We already know from scholarship that Ludwig Wittgenstein, the ordinary language philosopher, liked going to the movies. I'll bet he'd have liked this movie in particular, as it takes everyday templates we're familiar with (from other movies if not from personal experience), and twists them around in curious ways (like Wittgenstein did in his investigations), thanks largely to the ludicrous spin added by Steve Martin's "jerk" character.
For example, in the midst of romance we often encounter speeches about time dilation, as in "hours seemed like days." The Jerk has a long soliloquy of that nature, appropriately delivered to his sweetie in bed -- except she's completely out of it, unresponsively corpse-like, while his account turns into this long and tedious chronicle that quickly loses its romantic edge and takes us into yet another twilight zone, a language game gone off the rails.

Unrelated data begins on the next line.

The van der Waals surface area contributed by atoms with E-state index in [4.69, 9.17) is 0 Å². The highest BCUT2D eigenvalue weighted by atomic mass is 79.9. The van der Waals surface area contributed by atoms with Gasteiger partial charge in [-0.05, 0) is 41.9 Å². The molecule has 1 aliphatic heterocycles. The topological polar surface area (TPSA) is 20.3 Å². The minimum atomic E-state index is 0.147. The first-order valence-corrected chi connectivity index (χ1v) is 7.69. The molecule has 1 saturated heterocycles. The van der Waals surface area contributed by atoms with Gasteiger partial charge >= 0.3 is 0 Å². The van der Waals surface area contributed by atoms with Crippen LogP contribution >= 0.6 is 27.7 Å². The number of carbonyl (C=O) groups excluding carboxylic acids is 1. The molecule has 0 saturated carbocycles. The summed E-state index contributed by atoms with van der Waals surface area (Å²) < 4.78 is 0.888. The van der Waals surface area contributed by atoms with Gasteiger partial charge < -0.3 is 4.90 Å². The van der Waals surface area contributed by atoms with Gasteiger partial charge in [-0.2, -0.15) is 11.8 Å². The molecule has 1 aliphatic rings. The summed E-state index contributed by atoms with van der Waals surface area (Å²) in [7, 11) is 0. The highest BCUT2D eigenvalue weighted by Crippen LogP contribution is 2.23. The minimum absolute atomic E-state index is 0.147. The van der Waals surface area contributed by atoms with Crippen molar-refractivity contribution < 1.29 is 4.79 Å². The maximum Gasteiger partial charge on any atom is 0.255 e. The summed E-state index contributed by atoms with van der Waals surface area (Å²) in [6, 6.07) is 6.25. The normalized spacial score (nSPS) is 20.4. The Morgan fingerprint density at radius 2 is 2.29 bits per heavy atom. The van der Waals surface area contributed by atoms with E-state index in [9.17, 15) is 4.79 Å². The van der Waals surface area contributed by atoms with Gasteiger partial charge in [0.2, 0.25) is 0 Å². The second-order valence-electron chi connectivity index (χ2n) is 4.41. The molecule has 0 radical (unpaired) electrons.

Another template: the rich man becomes a prospect for charities looking to fund their causes, and the fund raiser shows up with some moving propaganda, hoping for a big donation. Cruelty to innocents is the theme. I see from the credits that Steve plays the cat juggler.
In another scene, Carl Reiner, the movie's director, plays himself.
Part of the humor here is Steve Martin looks so "normal" in a 1950s Pleasantville kind of way, typified by that pipe smoking icon Bob Dobbs, or by Dick Van Dyke. "How could someone who could so easily pass for normal be so off the wall?"